Cantucci di Prato (double baked almond cookies)

Cantucci di Prato are biscottis, named after Prato, the same town in Tuscany where soccer player Paolo Rossi was born.

They are double baked cookies, very common in Tuscany, where they dip them in a sweet wine called Vin Santo. They pair perfectly with any dessert wine like a late harvest.

I personally love to dip them in coffee with milk. I love them for breakfast, as a snack or after dinner.

In spite of the almonds and anise seeds, they are pretty frugal cookies, not so sweet, proving one more time that the simpler the better.

I used to buy artisan biscottis like these Cantucci di Prato in Caracas.

Once I settled down in Southern California, I couldn’t find the same quality in the grocery store, so I decided to bake my own.

They make a perfect homemade present and I baked the ones in the pictures for my Mom, who’s a cookie killer and is coming to spend the Holidays with us.

I adapted the recipe that I found in Biscotti, a compile of cookie recipes from the kitchen of the American Academy in Rome, by Mona Talbott and Mirella Misenti.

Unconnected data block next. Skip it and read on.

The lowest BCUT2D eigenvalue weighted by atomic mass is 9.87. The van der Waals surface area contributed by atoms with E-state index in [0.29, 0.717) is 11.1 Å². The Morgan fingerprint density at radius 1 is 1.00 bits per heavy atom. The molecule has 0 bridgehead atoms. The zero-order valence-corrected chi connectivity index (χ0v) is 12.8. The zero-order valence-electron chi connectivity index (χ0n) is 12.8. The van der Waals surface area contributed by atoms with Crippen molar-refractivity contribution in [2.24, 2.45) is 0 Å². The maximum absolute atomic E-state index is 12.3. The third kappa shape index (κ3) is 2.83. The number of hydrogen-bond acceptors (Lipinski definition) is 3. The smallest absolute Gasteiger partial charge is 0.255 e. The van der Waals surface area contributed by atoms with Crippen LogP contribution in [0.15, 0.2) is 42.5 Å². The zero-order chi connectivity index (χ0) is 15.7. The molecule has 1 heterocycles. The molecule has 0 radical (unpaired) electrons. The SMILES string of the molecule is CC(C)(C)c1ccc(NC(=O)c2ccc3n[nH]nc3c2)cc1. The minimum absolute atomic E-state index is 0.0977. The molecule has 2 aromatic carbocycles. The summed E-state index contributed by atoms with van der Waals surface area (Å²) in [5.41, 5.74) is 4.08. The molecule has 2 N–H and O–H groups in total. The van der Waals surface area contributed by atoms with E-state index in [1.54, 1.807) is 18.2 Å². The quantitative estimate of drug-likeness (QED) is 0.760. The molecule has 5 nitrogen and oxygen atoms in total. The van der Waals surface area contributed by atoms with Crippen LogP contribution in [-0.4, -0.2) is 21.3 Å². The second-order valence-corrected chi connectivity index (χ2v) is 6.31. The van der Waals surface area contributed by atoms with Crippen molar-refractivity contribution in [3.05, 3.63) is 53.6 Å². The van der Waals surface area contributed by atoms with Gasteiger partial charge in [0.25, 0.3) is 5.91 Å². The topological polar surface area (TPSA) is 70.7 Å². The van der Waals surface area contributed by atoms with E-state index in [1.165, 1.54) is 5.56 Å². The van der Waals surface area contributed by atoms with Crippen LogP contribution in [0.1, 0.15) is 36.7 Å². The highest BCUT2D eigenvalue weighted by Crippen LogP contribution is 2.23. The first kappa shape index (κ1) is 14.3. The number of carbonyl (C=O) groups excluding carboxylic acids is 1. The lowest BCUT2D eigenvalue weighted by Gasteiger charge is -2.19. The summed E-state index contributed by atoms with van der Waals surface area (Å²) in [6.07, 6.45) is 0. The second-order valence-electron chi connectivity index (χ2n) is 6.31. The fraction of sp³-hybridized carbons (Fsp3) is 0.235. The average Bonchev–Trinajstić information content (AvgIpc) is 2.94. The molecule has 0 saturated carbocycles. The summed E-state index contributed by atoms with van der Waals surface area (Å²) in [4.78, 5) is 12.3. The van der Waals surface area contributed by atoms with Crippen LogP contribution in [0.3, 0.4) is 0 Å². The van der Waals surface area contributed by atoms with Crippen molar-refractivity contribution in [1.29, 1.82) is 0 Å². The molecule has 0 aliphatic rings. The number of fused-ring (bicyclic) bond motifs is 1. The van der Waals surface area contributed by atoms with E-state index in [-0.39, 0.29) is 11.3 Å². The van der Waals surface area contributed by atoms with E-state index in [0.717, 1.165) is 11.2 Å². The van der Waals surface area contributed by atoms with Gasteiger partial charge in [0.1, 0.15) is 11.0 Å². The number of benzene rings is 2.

After trying at least three different recipes, I think this one captures the best of the so Italian Cantucci di Prato. The original recipe calls for anise liquor, but I used absinth and I love it!

Cantucci di Prato (almond double baked cookies) | Ingredients for 30 cookies
1 ¼ cup of all purpose flour
2 Tbs. of cornmeal
½ Tsp. of baking powder
½ Tsp. of anise seeds
¼ cup + 1 Tsp. of butter
½ cup + 3 Tbs. of sugar
1 egg
2 tsp. of anise liqueur (I used absinthe)
¾ of cup of roasted almonds, coarsely chopped

In a bowl, combine the flour, cornmeal, baking powder and anise seeds. In another bowl, with an electric mixer, cream the butter with the sugar until light and fluffy. Add the egg and mix until well incorporated.  Add the liqueur and combine. Add the dry ingredients and combine. Add the almonds and mix until incorporated. Divide and form two logs 1 inch (2.5 cms wide), wrap them in plastic film and refrigerate them for at least 15 minutes.

Preheat the oven to 325°F. Line a baking sheet with parchment paper or use a silicone baking mat. Transfer the logs to the baking sheet and bake for 20 minutes.

Let the cookie logs cool down and transfer them to a cutting board. With a serrated knife, cut them on a diagonal into ½ -inch (around 1 cm) slices. Place the slices flat on the baking sheet and bake them for 6-8 minutes.  Transfer to a rack to cool. Store in an air-tight container.

To print the recipe click here.


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